“Oh Little Town of Bethlehem”

Blog post, December 27 2012

Modern Bethlehem

Modern Bethlehem, with the separation wall protruding right into the city.
Photo: Palden Jenkins.

Modern Bethlehem, with the separation wall protruding right into the city. Photo: Palden Jenkins. Christmas has come, with all the traditional tinsel, turkeys and trimmings, including of course Christmas carols and nativity plays. For a short period of time a large part of the world is focused on what happened in the small, quiet, peaceful town of Bethlehem, with its donkeys, cattle, sheep and shepherds, and its prophetic stars twinkling in the sky.

The Palestinian city of Beit Lahem, a bus-ride south of Jerusalem and not very far from the (pre-1967) Israeli border, does not exactly fit the idyllic Christmas-time image. It is, after all, under military occupation, butted up against the separation wall with watchtowers looming over its suburbs.
My friend Palden has made several extended visits to Beit Lahem, and in 2009 he kept up a regular blog that has now been used as the basis for a book – Pictures of Palestine. As it happened, I received a copy just in time to read it in the run-up to Christmas; and so I noticed the stark contrast between the Bethlehem of the Christmas story and the reality of today.

As Palden says, millions of people have heard of the place but very few have actually been there. The reality, if all you know about Palestine is what comes over on the BBC news, is quite shocking.

It is probably also true that 2,000 years ago, life for people from a family of provincial artisans under Roman rule was itself in stark contrast to the nativity scene as depicted on present-day Christmas cards. What we would like to believe may have very little to do with the actual truth, whether ancient or modern.

I don’t intend to go into the details here, nor to try making any political points about a situation that I have no first-hand experience of; but I would recommend Palden’s book. It is by no means a horror story, in fact it contains a great deal of hope for the future, as well as an illuminating account of past history. But it is a close-up look at what life is actually like on the front-line between the ‘first world’, the West, and the ‘under-developed world’, the rest. And the picture that this presents – perhaps because it is somewhat understated – can be very disturbing.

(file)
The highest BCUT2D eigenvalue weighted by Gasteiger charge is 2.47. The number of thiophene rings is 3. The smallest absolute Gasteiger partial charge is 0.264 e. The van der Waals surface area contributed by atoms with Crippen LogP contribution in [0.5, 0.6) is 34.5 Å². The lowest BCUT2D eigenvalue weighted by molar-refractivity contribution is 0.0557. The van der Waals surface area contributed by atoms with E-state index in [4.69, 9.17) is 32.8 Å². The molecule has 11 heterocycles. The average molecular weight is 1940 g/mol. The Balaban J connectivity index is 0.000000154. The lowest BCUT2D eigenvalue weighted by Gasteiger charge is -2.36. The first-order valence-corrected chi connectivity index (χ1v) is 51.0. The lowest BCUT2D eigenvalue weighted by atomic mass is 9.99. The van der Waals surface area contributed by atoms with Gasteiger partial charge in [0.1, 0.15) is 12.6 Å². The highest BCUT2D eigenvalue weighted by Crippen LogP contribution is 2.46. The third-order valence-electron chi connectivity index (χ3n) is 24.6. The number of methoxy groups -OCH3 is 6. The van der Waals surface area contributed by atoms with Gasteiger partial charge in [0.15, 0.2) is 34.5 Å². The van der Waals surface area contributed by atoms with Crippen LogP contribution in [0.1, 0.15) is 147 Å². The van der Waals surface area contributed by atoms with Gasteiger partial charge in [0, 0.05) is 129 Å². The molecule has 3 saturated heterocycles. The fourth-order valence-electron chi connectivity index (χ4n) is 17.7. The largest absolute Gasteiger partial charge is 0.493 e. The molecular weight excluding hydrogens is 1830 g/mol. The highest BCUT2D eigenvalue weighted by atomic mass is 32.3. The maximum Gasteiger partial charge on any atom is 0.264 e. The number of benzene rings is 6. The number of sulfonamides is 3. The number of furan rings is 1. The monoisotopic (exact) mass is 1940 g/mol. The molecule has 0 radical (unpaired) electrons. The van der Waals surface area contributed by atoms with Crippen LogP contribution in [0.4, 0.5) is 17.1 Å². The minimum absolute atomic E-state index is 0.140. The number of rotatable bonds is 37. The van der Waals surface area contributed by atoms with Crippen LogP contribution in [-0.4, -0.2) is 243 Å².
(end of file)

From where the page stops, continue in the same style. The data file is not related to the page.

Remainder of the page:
Pictures of Palestine

PALDEN JENKINS
Palden is a British sixties veteran, community leader, counsellor, wordsmith, historian and humanitarian. He was living in Glastonbury for twenty-five years before moving to Cornwall in 2008, and he has been visiting Palestine since 2005.

‘Pictures of Palestine’ is a glimpse into the real life of Palestinians in the West Bank – a people with a land and no nation, a special people tired of fighting, who seek a brighter future and have surprising lessons to teach the world.

It’s a story of children, shopkeepers and taxi drivers, rabbis, Bedouin and peacemakers, soldiers, politicians and scraggy cats. In the midst of all this, Hope Flowers, a remarkable school and community education centre dedicated to healing the wounds of conflict and rebuilding society.

This bundle of impressions and photographs from the author’s blog reveals his own personal journey in the Middle East, and moving insights into Palestine’s current situation and complex history.

The book suggests some perceptive solutions to the ongoing struggle and political stalemate, hinting of a time when Arabs and Israelis will sit together wondering why this nightmare ever happened.

PICTURES OF PALESTINE, A humanitarian blogging from Bethlehem. Coherent Visions 2012. Paperback, 428 pages illustrated, £9.95